Early on Saturday morning, as raindrops tapped the windows outside, a letter appeared under the door of every room of Tokyo’s ANA Intercontinental Hotel.
Sent by the hotel manager to her guests, the letter was supposed to warn, as well as reassure.
Up on the 18th floor, one line stood out: ‘Our hotel was designed to move during strong winds so you may notice some related noise,’ it read. ‘Please do not be alarmed as this is completely normal.’
There is more at stake than the integrity of the Rugby World Cup as catastrophe approaches
Japan may be used to extreme weather, its buildings may be equipped to withstand the beating rain and thudding winds. But this was the latest indication that these are not normal times.
The previous night, the lively area of Shinjuku was a sea of see-through umbrellas as rain fell on the Japanese capital.
By early the next morning, the downpour had intensified and a fog was engulfing the city as Typhoon Hagibis made its way from the Pacific.
There were warnings of flooding, of landslides, of disruption to flights and trains, of damage to buildings and cars. Winds could reach record speeds (with gusts up to 135mph) and as much as a metre of rain was expected to fall in Tokyo in the space of 24 hours.
More than half a million households have been ordered to flee and come the early evening in the Tokyo suburb of Hachioji, flooding had already become so severe that the drainage system burst, causing water to gush out on to the street.
By then, of course, the country was already in the eye of a media storm as the Rugby World Cup descended into farce.
This was supposed to mark the start of a crucial weekend in the sport’s showpiece tournament.
After three comfortable wins, England were due to face France in nearby Yokohama, the winners guaranteed top spot in Group C.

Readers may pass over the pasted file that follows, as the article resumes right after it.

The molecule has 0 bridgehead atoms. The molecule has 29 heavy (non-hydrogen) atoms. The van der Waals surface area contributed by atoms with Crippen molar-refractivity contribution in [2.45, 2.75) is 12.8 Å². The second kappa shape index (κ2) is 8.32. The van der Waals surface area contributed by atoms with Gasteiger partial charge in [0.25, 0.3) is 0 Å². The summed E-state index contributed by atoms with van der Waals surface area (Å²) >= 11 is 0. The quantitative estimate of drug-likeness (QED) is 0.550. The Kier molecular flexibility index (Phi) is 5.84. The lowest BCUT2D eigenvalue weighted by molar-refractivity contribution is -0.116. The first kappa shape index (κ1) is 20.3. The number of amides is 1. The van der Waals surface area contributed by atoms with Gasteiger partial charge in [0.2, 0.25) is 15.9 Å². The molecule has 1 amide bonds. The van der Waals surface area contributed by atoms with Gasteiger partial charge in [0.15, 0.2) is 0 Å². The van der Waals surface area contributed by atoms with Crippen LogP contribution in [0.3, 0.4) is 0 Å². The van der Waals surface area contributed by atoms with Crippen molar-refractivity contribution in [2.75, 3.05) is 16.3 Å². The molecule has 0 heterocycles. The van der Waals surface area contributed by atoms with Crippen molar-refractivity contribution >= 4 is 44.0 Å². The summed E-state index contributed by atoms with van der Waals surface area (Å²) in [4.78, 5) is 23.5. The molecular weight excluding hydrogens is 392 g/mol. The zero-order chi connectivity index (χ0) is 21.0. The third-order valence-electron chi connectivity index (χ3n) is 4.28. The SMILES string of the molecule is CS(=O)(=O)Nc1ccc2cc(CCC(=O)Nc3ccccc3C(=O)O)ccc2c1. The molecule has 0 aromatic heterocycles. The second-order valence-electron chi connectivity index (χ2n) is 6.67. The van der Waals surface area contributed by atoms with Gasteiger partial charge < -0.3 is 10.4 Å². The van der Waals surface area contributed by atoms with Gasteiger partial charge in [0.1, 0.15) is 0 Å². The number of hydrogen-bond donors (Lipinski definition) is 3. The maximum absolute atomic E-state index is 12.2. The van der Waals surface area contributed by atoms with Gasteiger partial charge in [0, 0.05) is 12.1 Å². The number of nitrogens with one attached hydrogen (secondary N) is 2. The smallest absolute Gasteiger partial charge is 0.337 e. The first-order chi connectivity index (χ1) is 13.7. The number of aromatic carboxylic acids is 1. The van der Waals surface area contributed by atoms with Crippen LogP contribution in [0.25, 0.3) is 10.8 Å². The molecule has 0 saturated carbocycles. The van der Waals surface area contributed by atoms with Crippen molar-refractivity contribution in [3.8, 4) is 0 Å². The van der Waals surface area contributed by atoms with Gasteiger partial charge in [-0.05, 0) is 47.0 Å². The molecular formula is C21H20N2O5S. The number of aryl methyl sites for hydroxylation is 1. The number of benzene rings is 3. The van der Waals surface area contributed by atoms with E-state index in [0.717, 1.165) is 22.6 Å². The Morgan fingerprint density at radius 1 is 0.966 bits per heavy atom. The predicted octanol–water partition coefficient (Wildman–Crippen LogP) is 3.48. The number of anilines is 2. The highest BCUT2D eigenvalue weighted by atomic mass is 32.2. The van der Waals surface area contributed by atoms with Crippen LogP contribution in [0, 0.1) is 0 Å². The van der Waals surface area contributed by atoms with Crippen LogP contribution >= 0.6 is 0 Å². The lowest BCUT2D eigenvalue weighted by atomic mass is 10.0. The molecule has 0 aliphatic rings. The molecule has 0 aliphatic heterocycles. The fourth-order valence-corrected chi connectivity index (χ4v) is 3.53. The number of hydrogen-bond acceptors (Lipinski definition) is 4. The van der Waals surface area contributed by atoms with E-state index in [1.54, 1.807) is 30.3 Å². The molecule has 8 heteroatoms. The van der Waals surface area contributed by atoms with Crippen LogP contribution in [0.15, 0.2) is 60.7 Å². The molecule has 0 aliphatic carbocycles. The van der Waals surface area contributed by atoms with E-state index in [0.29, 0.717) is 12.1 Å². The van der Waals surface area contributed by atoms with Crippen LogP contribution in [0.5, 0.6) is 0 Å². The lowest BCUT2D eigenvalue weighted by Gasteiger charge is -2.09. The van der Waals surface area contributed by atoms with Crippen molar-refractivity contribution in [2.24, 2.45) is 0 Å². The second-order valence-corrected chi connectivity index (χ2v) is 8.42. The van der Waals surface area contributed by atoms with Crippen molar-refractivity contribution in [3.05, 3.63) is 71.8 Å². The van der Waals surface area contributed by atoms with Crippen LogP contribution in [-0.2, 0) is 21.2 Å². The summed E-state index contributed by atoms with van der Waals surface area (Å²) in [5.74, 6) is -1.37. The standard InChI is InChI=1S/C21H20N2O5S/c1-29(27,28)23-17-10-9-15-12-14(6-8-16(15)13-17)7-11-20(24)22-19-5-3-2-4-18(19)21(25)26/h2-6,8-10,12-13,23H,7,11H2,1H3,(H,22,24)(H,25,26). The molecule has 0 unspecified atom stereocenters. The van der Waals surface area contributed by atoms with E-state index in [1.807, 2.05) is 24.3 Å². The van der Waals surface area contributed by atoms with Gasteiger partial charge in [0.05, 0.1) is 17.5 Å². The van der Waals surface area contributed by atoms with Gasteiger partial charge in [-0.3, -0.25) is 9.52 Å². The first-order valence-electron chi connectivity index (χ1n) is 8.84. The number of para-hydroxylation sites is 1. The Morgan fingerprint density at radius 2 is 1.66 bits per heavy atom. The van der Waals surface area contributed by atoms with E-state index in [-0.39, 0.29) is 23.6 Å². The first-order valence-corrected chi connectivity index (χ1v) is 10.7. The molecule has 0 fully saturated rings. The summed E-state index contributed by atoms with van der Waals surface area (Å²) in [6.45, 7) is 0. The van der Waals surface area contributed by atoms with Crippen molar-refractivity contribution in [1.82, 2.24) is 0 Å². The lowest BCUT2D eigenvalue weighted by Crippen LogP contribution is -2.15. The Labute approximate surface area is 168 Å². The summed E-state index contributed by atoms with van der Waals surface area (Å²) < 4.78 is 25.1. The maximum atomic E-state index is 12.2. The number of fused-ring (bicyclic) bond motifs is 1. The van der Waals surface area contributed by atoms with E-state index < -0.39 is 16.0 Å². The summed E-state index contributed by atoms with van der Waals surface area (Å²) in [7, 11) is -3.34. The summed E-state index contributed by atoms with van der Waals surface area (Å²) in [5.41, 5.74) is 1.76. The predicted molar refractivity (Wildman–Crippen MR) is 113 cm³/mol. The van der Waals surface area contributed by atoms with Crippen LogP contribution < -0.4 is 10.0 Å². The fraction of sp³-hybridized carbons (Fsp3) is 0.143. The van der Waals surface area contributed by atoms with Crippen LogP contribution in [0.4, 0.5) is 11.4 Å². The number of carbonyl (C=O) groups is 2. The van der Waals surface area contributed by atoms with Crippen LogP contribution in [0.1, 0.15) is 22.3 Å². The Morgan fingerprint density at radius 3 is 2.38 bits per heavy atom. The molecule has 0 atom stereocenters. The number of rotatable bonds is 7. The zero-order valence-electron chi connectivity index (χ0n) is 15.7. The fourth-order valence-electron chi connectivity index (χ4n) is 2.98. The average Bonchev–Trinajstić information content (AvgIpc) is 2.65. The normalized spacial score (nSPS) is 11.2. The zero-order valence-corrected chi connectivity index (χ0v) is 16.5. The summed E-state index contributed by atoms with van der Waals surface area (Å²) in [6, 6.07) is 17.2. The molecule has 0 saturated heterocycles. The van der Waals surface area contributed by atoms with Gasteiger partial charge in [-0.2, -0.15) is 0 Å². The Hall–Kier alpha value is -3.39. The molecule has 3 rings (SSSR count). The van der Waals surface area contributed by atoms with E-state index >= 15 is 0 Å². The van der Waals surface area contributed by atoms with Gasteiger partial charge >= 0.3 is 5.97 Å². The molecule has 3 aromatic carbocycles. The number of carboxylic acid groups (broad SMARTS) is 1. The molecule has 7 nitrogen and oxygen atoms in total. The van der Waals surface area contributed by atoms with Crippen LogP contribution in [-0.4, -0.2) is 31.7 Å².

Streets are quiet and residents have been advised against leaving their homes
The hotel warning issued by the manager outlined what to expect in the coming day
Instead, concerns over the weather prompted World Rugby to cancel both Le Crunch and New Zealand’s clash with Italy.
Come game day there were rather more pressing matters. Downstairs In the hotel lobby, a whiteboard kept guests updated with forecasts and travel information.
By 10am conditions were so bad that a 30-minute taxi ride to the Yokohama Stadium – where England and France were due to meet – was out of the question. ‘100. Per. Cent. No,’ the concierge said.
On Sunday, the stadium is meant to host Japan vs Scotland in a straight shootout for the quarter finals.
Just over 24 hours out from kick-off, the home side went through their captains run. To reach their training pitch, however, players and staff had to wade through knee-high water. Many were laughing, some practised their front crawl. But should their game be cancelled too, the authorities would be facing a PR disaster.
The problem is, catastrophe is already afoot in the host nation.
That is why a satellite picture of Typhoon Hagibis was splashed across the front page of Saturday’s Japan Times.
Typhoon Hagibis is already causing havoc in some areas but the worst is still yet to hit Japan
Public transport and general infrastructure has been completely thrown by the weather
The weather this weekend, they said, could rival the deadly typhoon of 1958 which left 1,200 people dead or missing.
Residents were advised to tape up their windows, to fill bathtubs, kettles and buckets with water in case they needed to flush toilets manually. Torches and lanterns, meanwhile, could be useful in case of a blackout.
Only on page 12 was the trickle down effect of the weather on rugby given more than a passing mention.
It wasn’t touched upon at all in the letter to hotel guests. Rather, the penultimate line read: ‘Witnessing the force of nature is a humbling reminder… (that) we are all human’.
There is more at stake here than the integrity of the Rugby World Cup and the surrounding streets said as much.
In these parts, the worst of Typhoon Hagibis is not expected until late on Saturday night but even before morning turned to afternoon – and the wind began to howl – the area was ghostly quiet.
Tall buildings in Japan are designed to deal with earthquakes and are flexible
Warnings are everywhere and the hotel have put plenty of notices up for their guests
Most shops and restaurants were closed, most streets almost entirely deserted.
Many of those braving the conditions were tourists. They included one man wearing a fresh white England shirt – and red chinos quickly turning a darker shade of maroon.
Sandbags could be seen outside doors but already Japan was being wrecked by devastation.
By late afternoon, local media reported that one man had died after his car had overturned. Rivers were bursting their banks and around 12,000 homes in the greater Tokyo area were without electricity.
Emergency sirens could be heard in the capital, with the worst of the storm still to come. Forecasters predict the skies will have cleared by Sunday. The damage caused in the meantime will take longer to heal.
Source : Mail Online